• The Law Gazette

Counter “The Encounter”

We have witnessed, in many occasions the Indian Judicial System quoting “Denial of ‘timely justice’ amounts to denial of ‘justice’ itself’ however could it justify extra judicial killings? This tool of “instant form of justice and punishment” is commonly alluded as “encounter” killings. Recently USA and the whole world was shaken by the incident of the death or we can say “a brutal murder” of a black resident in USA after which the country was flared up with the protests.

Recently, the subcontinent also witnessed an abominable rape case followed by a gruesome murder in the capital city of Telangana. Interestingly, all the four suspects were shot dead a few days later in a police encounter. Initially the police and administration were criticized for their insensitive behaviour, but just after the encounter, the questions were transformed into appreciation. The media outlet started praising the police for their valour without showing any sympathy to rule of law. Recently the nation witnessed another episode of brutality in Tamil Nadu [i]. In India we have fashion and trend of amending laws after witnessing a major tragedy only, well now the tragedy has occurred.

The present situation calls for imminent reforms in police structure and functioning which is inherited with the colonial mindset, it should be made more accountable to avert it from becoming a mere political tool to curb political opponents. The authors in this article will confine themselves to the menace of extrajudicial killings, as addressing all the anachronistic problems is beyond the scope of the article. Not much is written and commented on encounter killing, it is therefore essential to understand and acknowledge the mindset and the intentions of the police, victims and especially law in regards to the practice of extrajudicial killings in India.


Are extrajudicial killings, a fault of police? Well, yes, they are but, are they solely responsible for such killings? Then the answer would be a “a big No”. Extra-judicial killing is a longstanding political weapon used to get rid of political rivals. In fact, most of the times the police are under tremendous political pressure to conduct such operations. Police has two options, either to comply with the instructions or face the music i.e. Get transferred to a distant land where the chance of promotion tends to be zero. After such encounters there is a little scope for impartial inquiries, so the chances of perpetrators to be brought to justice is very slim.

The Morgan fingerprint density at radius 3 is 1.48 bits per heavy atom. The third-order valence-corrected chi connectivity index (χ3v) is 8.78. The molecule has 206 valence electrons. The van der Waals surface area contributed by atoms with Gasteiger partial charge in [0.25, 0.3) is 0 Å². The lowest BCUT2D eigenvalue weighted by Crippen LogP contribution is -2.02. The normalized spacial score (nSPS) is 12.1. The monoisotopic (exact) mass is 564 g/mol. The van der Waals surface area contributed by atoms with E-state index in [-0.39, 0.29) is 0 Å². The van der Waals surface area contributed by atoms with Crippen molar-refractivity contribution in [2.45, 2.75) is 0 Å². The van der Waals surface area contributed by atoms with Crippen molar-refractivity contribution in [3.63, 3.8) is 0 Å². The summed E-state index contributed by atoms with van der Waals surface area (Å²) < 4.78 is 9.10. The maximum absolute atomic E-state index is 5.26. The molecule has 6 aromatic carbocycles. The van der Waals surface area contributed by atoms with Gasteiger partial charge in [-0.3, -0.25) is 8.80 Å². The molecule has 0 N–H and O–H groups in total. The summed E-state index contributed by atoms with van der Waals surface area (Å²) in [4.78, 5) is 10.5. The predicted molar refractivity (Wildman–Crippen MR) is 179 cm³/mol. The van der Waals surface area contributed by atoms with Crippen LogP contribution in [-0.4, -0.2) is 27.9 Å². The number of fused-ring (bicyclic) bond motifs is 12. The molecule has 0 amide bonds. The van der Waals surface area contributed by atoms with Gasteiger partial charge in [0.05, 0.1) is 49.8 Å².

Extra-judicial Killings or Encounter killings are the transgression of the fundamental rights purveyed by domestic as well as international law. Many states are aching with the prolixity syndrome of governing with rule of law and opposing the rule of law. Uttar Pradesh is purported of carrying out 59 judicial killings over the past two years[ii]. Following such events, a body of 4 United Nations independent experts is asked to probe into this affair.

Such arbitrary killings are not new to India, police have used this mechanism as an apparatus for crushing insurgencies in Bengal and Punjab in 1960s and 1980s subsequently. Currently they are used in the areas of active conflict like Kashmir, Assam, Manipur, etc. Such killings are considered as a customary situation in the states, which don’t have any active conflict like Uttar Pradesh. The apex court in its landmark judgement of 2016, ruled that absolute immunity should not be given in such matters, which is provided in AFSPA, 1958 and ordered CBI for specially investigating akin cases. The Supreme Court of India recommended Central Bureau of Investigation (CBI) to seek active participation of NHRC in investigation of such cases[iii].